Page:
Pew Internet in American Life Project. “Social Media & Young Adults: Social Media,” Feb. 3, 2010, www.pewinternet.org/Reports/2010/Social-Media-and-Young-Adults/Part-3/1-Teens-and-online-social-networks.aspx.
Public Library Association. 2007 PLDS Statistical Report. Chicago: PLA, 2007.
Search Institute. “40 Developmental Assets for Adolescents 12 to 18.” (2007). http://www.search-institute.org/content/40-developmental-assets-adolescents-ages-12-18.
U. S. Census Bureau. “Resident Population by Age and Sex: The 2009 Statistical Abstract,” 2008, www.census.gov/compendia/statab/cats/population/estimates_and_projections_by_age_sex_raceethnicity.html .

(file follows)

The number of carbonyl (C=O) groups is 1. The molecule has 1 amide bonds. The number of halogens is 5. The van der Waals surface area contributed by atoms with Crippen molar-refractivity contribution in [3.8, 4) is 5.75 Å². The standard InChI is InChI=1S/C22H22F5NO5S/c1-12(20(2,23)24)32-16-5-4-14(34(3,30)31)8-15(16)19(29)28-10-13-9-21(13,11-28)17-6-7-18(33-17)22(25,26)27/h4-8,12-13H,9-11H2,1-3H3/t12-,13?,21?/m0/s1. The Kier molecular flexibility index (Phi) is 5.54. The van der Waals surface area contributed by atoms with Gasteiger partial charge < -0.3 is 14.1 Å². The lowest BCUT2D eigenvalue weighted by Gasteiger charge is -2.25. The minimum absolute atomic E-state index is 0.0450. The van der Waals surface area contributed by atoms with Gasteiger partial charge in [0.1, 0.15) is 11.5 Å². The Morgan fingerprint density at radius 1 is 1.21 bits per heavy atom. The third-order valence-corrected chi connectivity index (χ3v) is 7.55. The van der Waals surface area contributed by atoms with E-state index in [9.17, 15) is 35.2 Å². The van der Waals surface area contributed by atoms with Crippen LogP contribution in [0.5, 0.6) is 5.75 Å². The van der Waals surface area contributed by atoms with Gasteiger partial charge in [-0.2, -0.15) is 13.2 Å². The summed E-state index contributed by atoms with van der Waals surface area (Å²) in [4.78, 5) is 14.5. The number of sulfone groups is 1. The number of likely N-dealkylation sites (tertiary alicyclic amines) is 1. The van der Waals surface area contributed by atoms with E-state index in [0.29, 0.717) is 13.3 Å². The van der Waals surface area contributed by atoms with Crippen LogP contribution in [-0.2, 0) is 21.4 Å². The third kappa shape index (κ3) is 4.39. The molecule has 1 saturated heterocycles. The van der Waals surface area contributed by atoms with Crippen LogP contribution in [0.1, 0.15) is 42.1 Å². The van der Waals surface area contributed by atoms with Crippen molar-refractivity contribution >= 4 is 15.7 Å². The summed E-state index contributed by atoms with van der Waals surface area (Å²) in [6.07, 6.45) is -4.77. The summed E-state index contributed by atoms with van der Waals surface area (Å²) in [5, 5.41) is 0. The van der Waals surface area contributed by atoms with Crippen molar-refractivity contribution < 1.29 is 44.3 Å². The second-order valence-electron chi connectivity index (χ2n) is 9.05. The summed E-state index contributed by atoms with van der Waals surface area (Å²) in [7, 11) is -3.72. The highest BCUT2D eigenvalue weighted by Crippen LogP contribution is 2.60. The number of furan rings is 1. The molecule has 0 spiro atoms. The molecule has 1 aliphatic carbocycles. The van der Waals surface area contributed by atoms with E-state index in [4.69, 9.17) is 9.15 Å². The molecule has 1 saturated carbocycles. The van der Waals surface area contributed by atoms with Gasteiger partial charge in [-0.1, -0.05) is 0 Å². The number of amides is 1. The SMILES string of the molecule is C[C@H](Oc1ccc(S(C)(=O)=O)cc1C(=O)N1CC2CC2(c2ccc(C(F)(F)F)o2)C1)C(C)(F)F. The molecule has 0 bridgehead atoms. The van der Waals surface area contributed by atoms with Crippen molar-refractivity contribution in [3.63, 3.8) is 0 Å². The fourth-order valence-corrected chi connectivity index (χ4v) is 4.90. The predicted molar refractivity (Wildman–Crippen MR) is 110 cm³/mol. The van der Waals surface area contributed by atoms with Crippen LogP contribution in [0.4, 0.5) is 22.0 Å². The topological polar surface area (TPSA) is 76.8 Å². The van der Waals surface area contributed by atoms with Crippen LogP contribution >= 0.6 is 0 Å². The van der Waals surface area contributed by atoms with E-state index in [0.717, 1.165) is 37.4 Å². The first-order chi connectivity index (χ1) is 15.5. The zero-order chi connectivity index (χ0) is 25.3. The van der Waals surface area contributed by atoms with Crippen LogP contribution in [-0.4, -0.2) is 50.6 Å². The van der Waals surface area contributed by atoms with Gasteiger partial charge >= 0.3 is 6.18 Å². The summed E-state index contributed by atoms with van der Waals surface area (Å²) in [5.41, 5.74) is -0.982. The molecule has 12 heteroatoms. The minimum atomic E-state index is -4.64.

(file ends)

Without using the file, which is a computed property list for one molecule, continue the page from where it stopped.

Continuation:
YALSA with Audra Caplan, “The Benefits of Including Dedicated Young Adult Librarians on Staff in the Public Library,” January 2009, www.ala.org/ala/mgrps/divs/yalsa/profdev/whitepapers/yastaff.cfm
YALSA. “YALSA’s Competencies for Librarians Serving Youth: Young Adults Deserve the Best,” January 2010, www.ala.org/yalsa/competencies .